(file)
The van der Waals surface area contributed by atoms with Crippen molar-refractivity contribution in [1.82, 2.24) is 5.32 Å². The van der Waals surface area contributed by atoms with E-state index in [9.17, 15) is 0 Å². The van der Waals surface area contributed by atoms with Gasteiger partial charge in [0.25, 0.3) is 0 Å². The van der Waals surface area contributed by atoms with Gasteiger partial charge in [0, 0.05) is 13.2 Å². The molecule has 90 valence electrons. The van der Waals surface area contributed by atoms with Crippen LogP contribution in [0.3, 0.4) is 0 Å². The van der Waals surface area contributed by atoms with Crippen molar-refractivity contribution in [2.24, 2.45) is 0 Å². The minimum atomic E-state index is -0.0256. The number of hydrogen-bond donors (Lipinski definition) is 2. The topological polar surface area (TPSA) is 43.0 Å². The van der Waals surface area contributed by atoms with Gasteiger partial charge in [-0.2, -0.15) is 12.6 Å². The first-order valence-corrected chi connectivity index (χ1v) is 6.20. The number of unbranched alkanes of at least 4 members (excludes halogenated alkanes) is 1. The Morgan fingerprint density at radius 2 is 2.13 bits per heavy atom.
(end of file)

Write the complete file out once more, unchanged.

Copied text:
The van der Waals surface area contributed by atoms with Crippen molar-refractivity contribution in [1.82, 2.24) is 5.32 Å². The van der Waals surface area contributed by atoms with E-state index in [9.17, 15) is 0 Å². The van der Waals surface area contributed by atoms with Gasteiger partial charge in [0.25, 0.3) is 0 Å². The van der Waals surface area contributed by atoms with Gasteiger partial charge in [0, 0.05) is 13.2 Å². The molecule has 90 valence electrons. The van der Waals surface area contributed by atoms with Crippen LogP contribution in [0.3, 0.4) is 0 Å². The van der Waals surface area contributed by atoms with Crippen molar-refractivity contribution in [2.24, 2.45) is 0 Å². The minimum atomic E-state index is -0.0256. The number of hydrogen-bond donors (Lipinski definition) is 2. The topological polar surface area (TPSA) is 43.0 Å². The van der Waals surface area contributed by atoms with Gasteiger partial charge in [-0.2, -0.15) is 12.6 Å². The first-order valence-corrected chi connectivity index (χ1v) is 6.20. The number of unbranched alkanes of at least 4 members (excludes halogenated alkanes) is 1. The Morgan fingerprint density at radius 2 is 2.13 bits per heavy atom.